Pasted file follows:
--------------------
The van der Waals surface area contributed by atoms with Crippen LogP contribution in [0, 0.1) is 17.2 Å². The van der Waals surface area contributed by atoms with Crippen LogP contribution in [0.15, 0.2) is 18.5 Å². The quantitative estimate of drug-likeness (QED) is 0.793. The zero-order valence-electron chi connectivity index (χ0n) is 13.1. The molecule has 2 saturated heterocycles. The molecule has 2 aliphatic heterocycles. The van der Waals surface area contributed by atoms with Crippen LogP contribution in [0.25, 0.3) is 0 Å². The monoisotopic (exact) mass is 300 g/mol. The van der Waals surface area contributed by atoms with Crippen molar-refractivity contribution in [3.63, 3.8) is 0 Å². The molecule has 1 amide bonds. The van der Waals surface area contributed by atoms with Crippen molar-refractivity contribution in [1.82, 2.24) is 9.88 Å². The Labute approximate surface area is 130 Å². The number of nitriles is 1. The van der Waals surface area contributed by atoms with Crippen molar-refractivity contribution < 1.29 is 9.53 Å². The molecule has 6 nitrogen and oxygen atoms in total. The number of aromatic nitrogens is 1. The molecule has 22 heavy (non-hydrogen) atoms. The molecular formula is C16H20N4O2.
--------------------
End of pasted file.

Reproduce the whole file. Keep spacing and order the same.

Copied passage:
The van der Waals surface area contributed by atoms with Crippen LogP contribution in [0, 0.1) is 17.2 Å². The van der Waals surface area contributed by atoms with Crippen LogP contribution in [0.15, 0.2) is 18.5 Å². The quantitative estimate of drug-likeness (QED) is 0.793. The zero-order valence-electron chi connectivity index (χ0n) is 13.1. The molecule has 2 saturated heterocycles. The molecule has 2 aliphatic heterocycles. The van der Waals surface area contributed by atoms with Crippen LogP contribution in [0.25, 0.3) is 0 Å². The monoisotopic (exact) mass is 300 g/mol. The van der Waals surface area contributed by atoms with Crippen molar-refractivity contribution in [3.63, 3.8) is 0 Å². The molecule has 1 amide bonds. The van der Waals surface area contributed by atoms with Crippen molar-refractivity contribution in [1.82, 2.24) is 9.88 Å². The Labute approximate surface area is 130 Å². The number of nitriles is 1. The van der Waals surface area contributed by atoms with Crippen molar-refractivity contribution < 1.29 is 9.53 Å². The molecule has 6 nitrogen and oxygen atoms in total. The number of aromatic nitrogens is 1. The molecule has 22 heavy (non-hydrogen) atoms. The molecular formula is C16H20N4O2.